Travel | River cruise on the Seine: Paris and Normandy

By Debi Lander
mail@floridanewsline.com

Most Seine cruises start in Paris, then head into Normandy towards the English Channel. Guests go on excursions to explore Normandy’s highlights: Rouen Cathedral, the 950-year-old Bayeux Tapestry, and World War II D-Day landing sites. Honfleur is the last stop before turning around, and the highlight on the way back becomes Claude Monet’s House and Gardens.

When I saw the Riviera River Cruises itinerary, I knew this trip was for me – an art, history, wine and cheese lover. I flew to Paris and boarded their ship, the “Jane Austen”, which carries a maximum of 140 passengers. I prefer fewer people and small river cruises to mega liners. The cruise started with dinner in the evening. After a late sunset, the captain brought the boat closer to the small replica of the Statue of Liberty and the glittering Eiffel Tower in the distance. It’s magical to see the illuminated icon sparkle like fireworks.

The next morning we reached the village of Les Andelys, seeing Château Galliard on the hillside. The buildings are ruins of Richard Coeur de Lion’s castle built between 1196 and 1198. Riviera took its guests on an excursion to the site in the afternoon; then, we descended into the charming town of half-timbered houses.

The cruise moved to the medieval city of Rouen in time to see the evening sound and light show projected onto the facade of the cathedral. The explosion of vibrant color and technological mastery mesmerized the audience, who watched in stunned silence. Unbelievable! The next morning, the guests took a guided walking tour of the city, learning about the long history of the cathedral and Joan of Arc. Jeanne was burned at the stake in Rouen after her trial. A modern church stands on the site, architecturally unappealing to me, but once next to it, illuminated by a magnificent wall of stained glass.

My cruise docked at Caudebec and guests were bused to Bayeux the following day. The small town contains another great cathedral, but its calling card is the priceless Bayeux Tapestry. Having sewed in my youth, I enjoyed the intricate details and symmetry of this exquisite 230-foot-long masterpiece. It tells the story of William the Conqueror and the Battle of Hasting.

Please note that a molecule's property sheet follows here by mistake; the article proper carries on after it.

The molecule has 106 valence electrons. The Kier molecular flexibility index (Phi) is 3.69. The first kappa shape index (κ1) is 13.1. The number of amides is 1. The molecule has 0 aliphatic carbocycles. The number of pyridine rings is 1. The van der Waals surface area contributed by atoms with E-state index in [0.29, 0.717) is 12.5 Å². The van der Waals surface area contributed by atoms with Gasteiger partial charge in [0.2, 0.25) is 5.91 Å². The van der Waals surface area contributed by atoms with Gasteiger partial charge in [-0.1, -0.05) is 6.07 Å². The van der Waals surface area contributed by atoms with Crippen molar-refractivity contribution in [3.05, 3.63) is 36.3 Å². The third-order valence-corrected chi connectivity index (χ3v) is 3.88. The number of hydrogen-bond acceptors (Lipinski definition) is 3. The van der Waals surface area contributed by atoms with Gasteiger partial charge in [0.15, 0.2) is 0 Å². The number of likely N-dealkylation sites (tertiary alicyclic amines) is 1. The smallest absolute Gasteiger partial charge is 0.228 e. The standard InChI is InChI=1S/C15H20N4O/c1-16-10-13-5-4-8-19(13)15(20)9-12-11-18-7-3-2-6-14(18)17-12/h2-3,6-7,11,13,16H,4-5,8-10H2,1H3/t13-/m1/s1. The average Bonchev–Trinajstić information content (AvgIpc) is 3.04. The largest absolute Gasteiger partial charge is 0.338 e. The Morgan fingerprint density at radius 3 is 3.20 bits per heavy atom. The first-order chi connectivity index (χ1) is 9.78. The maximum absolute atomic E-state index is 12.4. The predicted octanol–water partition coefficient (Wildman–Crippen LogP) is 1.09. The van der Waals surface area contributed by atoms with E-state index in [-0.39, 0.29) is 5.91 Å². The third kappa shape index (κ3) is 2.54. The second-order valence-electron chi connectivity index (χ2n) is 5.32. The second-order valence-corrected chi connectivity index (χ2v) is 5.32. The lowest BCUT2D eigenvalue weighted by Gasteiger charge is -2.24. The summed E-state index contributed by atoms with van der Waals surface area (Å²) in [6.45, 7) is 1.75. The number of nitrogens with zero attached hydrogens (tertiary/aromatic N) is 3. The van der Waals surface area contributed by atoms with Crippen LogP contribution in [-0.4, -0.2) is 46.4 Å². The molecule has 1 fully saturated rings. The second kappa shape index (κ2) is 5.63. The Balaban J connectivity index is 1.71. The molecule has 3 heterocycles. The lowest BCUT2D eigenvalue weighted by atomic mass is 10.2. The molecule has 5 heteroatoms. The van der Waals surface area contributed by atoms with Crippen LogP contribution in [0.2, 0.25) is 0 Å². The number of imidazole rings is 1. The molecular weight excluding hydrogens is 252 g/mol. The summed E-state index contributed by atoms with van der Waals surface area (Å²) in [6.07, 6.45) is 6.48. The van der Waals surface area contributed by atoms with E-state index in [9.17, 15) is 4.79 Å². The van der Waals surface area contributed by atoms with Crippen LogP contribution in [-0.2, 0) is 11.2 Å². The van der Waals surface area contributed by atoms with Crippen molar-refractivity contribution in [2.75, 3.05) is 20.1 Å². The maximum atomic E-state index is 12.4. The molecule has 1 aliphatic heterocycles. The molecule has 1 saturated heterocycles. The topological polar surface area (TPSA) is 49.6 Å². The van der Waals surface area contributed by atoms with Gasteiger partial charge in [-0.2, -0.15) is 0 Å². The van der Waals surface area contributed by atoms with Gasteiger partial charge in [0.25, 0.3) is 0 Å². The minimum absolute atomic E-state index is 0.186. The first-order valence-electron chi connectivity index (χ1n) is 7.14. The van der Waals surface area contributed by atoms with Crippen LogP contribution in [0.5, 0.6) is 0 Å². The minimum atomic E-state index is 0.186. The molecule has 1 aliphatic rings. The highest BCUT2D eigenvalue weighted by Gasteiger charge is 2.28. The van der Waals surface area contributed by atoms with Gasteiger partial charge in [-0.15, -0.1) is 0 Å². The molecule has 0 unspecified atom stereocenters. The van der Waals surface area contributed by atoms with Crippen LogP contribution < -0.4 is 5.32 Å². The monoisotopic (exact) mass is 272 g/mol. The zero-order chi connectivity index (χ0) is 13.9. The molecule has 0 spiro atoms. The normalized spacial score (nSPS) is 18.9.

Then come the landing sites, from Pointe du Hoc. Here, American soldiers scaled the steep cliffs while encountering enemy fire. The courage of these young soldiers overwhelms you when you see the bombarded landscape and the base of German artillery guns. We went to Omaha Beach, another landing site. The sandy expanse surprised me; it was full of bathers and sunbathers. A magnificent memorial recalls the critical events along this beautiful beach in 1944.

The final stop was the 172-acre American Cemetery, with 9,387 graves of American war dead. The cemetery pays homage to those who died in the battles of Normandy. It’s an emotionally difficult place to visit, but one that keeps alive the memory of those who lost their lives in their brave fight for global freedom. We owe them a lot.

Honfleur, a medieval town with narrow cobbled streets and a central rectangular harbor in the middle of the old village, provided the next day’s visit. It was market day, so too crowded for my taste.

Monet’s house and garden named Giverny became a delight as we approached Paris. Her colorful home features a yellow dining room and a blue and white tiled kitchen. Of course, the waterlily ponds he painted remain his favourites.

The cruise returned to Paris, a city that never disappoints. Long live France.

Visit www.bylandersea.com to read more stories and travel tips from local travel writer Debi Lander.

Photo courtesy Debi Lander
The Jane Austen.

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